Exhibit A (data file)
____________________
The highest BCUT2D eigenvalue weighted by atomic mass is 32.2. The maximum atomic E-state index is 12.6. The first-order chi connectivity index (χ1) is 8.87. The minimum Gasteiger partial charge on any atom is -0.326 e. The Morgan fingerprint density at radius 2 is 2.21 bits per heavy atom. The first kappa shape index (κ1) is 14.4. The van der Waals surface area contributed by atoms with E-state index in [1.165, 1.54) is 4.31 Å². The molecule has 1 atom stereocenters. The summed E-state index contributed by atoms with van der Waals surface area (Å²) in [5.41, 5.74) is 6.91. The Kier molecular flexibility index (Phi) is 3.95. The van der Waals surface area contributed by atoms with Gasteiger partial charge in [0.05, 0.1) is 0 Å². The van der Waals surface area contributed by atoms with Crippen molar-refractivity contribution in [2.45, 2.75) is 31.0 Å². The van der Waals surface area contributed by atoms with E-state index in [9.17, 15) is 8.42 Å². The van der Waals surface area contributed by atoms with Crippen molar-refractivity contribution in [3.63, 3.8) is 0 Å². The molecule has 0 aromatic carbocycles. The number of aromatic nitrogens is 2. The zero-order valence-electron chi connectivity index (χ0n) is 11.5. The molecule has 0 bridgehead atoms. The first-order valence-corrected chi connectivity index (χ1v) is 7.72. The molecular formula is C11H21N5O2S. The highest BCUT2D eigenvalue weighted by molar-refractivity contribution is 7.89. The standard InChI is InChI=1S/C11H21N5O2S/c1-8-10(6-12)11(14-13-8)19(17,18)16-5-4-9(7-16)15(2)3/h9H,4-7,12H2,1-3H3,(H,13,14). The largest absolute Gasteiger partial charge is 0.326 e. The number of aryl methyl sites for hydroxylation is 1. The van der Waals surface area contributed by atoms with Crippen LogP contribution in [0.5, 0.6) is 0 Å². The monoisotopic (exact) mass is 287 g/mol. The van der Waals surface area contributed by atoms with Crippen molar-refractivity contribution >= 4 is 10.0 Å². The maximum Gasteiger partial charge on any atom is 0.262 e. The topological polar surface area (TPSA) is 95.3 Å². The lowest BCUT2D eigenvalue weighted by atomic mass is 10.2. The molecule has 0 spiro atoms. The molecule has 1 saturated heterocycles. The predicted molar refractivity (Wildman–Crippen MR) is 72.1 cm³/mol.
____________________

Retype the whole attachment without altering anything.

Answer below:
The highest BCUT2D eigenvalue weighted by atomic mass is 32.2. The maximum atomic E-state index is 12.6. The first-order chi connectivity index (χ1) is 8.87. The minimum Gasteiger partial charge on any atom is -0.326 e. The Morgan fingerprint density at radius 2 is 2.21 bits per heavy atom. The first kappa shape index (κ1) is 14.4. The van der Waals surface area contributed by atoms with E-state index in [1.165, 1.54) is 4.31 Å². The molecule has 1 atom stereocenters. The summed E-state index contributed by atoms with van der Waals surface area (Å²) in [5.41, 5.74) is 6.91. The Kier molecular flexibility index (Phi) is 3.95. The van der Waals surface area contributed by atoms with Gasteiger partial charge in [0.05, 0.1) is 0 Å². The van der Waals surface area contributed by atoms with Crippen molar-refractivity contribution in [2.45, 2.75) is 31.0 Å². The van der Waals surface area contributed by atoms with E-state index in [9.17, 15) is 8.42 Å². The van der Waals surface area contributed by atoms with Crippen molar-refractivity contribution in [3.63, 3.8) is 0 Å². The molecule has 0 aromatic carbocycles. The number of aromatic nitrogens is 2. The zero-order valence-electron chi connectivity index (χ0n) is 11.5. The molecule has 0 bridgehead atoms. The first-order valence-corrected chi connectivity index (χ1v) is 7.72. The molecular formula is C11H21N5O2S. The highest BCUT2D eigenvalue weighted by molar-refractivity contribution is 7.89. The standard InChI is InChI=1S/C11H21N5O2S/c1-8-10(6-12)11(14-13-8)19(17,18)16-5-4-9(7-16)15(2)3/h9H,4-7,12H2,1-3H3,(H,13,14). The largest absolute Gasteiger partial charge is 0.326 e. The number of aryl methyl sites for hydroxylation is 1. The van der Waals surface area contributed by atoms with Crippen LogP contribution in [0.5, 0.6) is 0 Å². The monoisotopic (exact) mass is 287 g/mol. The van der Waals surface area contributed by atoms with Crippen molar-refractivity contribution >= 4 is 10.0 Å². The maximum Gasteiger partial charge on any atom is 0.262 e. The topological polar surface area (TPSA) is 95.3 Å². The lowest BCUT2D eigenvalue weighted by atomic mass is 10.2. The molecule has 0 spiro atoms. The molecule has 1 saturated heterocycles. The predicted molar refractivity (Wildman–Crippen MR) is 72.1 cm³/mol.